As for the content, the movie is suitable for general family viewing and that is, in fact, the reason it is normally rated as “G”. Initially, MPAA controversially rated the film as “PG” in February this year. However, some of the movie’s producers and concerned administrators from Fox were unhappy with the rating and requested for it to be changed. A few months later, Fox submitted an edited version of the film—minus the “mild-off color humor” sections which had sparked the controversies—and MPAA changed the rating to “G”, which is used to date.
Reports from the producers of this film indicate that the movie’s budget is approximated to 90 million. Compared to the estimated box office revenue of 483 million, it can be said that the movie was, indeed, worth every dime spent on it.
Thematically, Rio importantly addresses the issue of freedom. For a good part of the movie, Blu and Jewel are chained together and they are constantly on the run from the smugglers. Other than hoping not to get caught, both of them keep on wishing for freedom—which they find eventually when the chains are broken. In addition, Blu’s inability to fly is depicted as the lack of freedom. This is probably the reason why, at some point in the movie, Jewel tells Blu that “Flying is freedom and not having to rely on anyone!” Blu’s exhilarating happiness when he eventually manages to fly underscores this point.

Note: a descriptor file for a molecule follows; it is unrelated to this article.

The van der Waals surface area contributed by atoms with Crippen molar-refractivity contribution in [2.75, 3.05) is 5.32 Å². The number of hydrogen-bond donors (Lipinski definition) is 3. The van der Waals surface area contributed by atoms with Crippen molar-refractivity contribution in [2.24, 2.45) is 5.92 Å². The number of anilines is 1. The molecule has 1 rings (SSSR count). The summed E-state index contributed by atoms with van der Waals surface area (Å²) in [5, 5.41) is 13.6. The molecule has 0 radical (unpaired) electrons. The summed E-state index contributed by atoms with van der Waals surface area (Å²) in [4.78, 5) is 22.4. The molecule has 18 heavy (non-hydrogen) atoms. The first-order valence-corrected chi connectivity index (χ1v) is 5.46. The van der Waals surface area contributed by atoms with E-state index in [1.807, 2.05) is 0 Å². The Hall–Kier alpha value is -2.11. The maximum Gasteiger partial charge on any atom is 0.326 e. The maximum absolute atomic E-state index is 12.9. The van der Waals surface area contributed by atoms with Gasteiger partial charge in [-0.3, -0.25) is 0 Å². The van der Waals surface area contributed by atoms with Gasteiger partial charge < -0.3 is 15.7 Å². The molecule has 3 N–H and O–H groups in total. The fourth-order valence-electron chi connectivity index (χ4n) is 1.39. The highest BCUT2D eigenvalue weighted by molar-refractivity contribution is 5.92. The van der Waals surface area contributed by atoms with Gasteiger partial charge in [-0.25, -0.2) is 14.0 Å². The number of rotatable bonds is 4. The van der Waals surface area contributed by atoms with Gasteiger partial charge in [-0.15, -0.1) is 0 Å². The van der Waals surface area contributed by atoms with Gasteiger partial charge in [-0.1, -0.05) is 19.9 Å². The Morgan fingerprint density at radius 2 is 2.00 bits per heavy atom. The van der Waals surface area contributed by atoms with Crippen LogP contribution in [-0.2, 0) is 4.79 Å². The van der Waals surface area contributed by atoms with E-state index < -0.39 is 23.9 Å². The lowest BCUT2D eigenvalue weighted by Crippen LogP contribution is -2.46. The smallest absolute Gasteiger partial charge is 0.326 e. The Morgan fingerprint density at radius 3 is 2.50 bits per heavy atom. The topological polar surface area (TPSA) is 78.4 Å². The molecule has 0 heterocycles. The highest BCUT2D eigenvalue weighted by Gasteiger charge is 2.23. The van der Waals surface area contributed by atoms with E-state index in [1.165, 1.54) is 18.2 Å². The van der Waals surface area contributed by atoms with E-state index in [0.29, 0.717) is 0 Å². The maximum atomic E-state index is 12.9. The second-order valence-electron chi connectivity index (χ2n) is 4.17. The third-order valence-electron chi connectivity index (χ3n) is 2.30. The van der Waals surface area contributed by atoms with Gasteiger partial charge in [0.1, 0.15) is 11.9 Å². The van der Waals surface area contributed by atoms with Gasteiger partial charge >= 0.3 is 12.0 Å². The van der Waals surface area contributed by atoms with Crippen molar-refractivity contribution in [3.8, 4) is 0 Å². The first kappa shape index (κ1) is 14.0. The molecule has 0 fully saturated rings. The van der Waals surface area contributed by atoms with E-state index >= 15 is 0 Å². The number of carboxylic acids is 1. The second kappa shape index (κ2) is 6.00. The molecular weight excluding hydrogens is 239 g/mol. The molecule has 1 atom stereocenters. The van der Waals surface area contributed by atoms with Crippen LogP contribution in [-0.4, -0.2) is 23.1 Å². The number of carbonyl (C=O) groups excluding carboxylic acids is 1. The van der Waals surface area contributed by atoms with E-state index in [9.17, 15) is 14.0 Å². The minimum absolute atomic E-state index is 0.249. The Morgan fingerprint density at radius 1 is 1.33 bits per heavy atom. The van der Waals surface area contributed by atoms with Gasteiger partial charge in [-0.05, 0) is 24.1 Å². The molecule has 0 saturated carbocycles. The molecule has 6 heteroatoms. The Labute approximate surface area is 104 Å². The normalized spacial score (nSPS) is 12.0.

Other themes in the movie include the celebratory nature of the Brazilian people—as showcased by the carnival festival, the samba-like dressing and dances during the event. The issue of animal smuggling, which has been a rising issue over the recent past, has also been addressed with great humor. Nonetheless, the point that this activity is wrong is vehemently felt as we see the smugglers facing their demises.
Just like most movies, Rio had its fair share of criticism including: moderate comic violence (the fight between the birds and the monkeys), relative nudity (women in bikinis during the carnival festival), and mild-off language (the use of words like “butts” and “freak on”). However, in overall, the movie is a must-watch-film for anyone—especially audiences that love animated films.